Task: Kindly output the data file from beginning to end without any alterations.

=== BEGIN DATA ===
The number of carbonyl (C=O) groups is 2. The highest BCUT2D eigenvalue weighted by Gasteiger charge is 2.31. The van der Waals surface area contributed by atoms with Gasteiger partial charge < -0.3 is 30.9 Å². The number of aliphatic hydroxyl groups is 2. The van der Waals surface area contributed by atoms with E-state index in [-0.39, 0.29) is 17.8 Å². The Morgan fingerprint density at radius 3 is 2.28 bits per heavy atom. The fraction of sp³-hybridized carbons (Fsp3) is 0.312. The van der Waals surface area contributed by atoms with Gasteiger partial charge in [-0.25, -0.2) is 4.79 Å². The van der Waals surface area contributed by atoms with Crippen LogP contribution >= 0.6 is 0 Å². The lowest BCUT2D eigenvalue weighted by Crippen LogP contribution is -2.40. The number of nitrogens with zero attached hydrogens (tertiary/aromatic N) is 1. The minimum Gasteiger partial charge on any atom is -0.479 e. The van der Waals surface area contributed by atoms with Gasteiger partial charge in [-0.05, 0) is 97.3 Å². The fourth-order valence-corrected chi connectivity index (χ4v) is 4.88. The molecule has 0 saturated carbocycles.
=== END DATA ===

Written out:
The number of carbonyl (C=O) groups is 2. The highest BCUT2D eigenvalue weighted by Gasteiger charge is 2.31. The van der Waals surface area contributed by atoms with Gasteiger partial charge < -0.3 is 30.9 Å². The number of aliphatic hydroxyl groups is 2. The van der Waals surface area contributed by atoms with E-state index in [-0.39, 0.29) is 17.8 Å². The Morgan fingerprint density at radius 3 is 2.28 bits per heavy atom. The fraction of sp³-hybridized carbons (Fsp3) is 0.312. The van der Waals surface area contributed by atoms with Gasteiger partial charge in [-0.25, -0.2) is 4.79 Å². The van der Waals surface area contributed by atoms with Crippen LogP contribution >= 0.6 is 0 Å². The lowest BCUT2D eigenvalue weighted by Crippen LogP contribution is -2.40. The number of nitrogens with zero attached hydrogens (tertiary/aromatic N) is 1. The minimum Gasteiger partial charge on any atom is -0.479 e. The van der Waals surface area contributed by atoms with Gasteiger partial charge in [-0.05, 0) is 97.3 Å². The fourth-order valence-corrected chi connectivity index (χ4v) is 4.88. The molecule has 0 saturated carbocycles.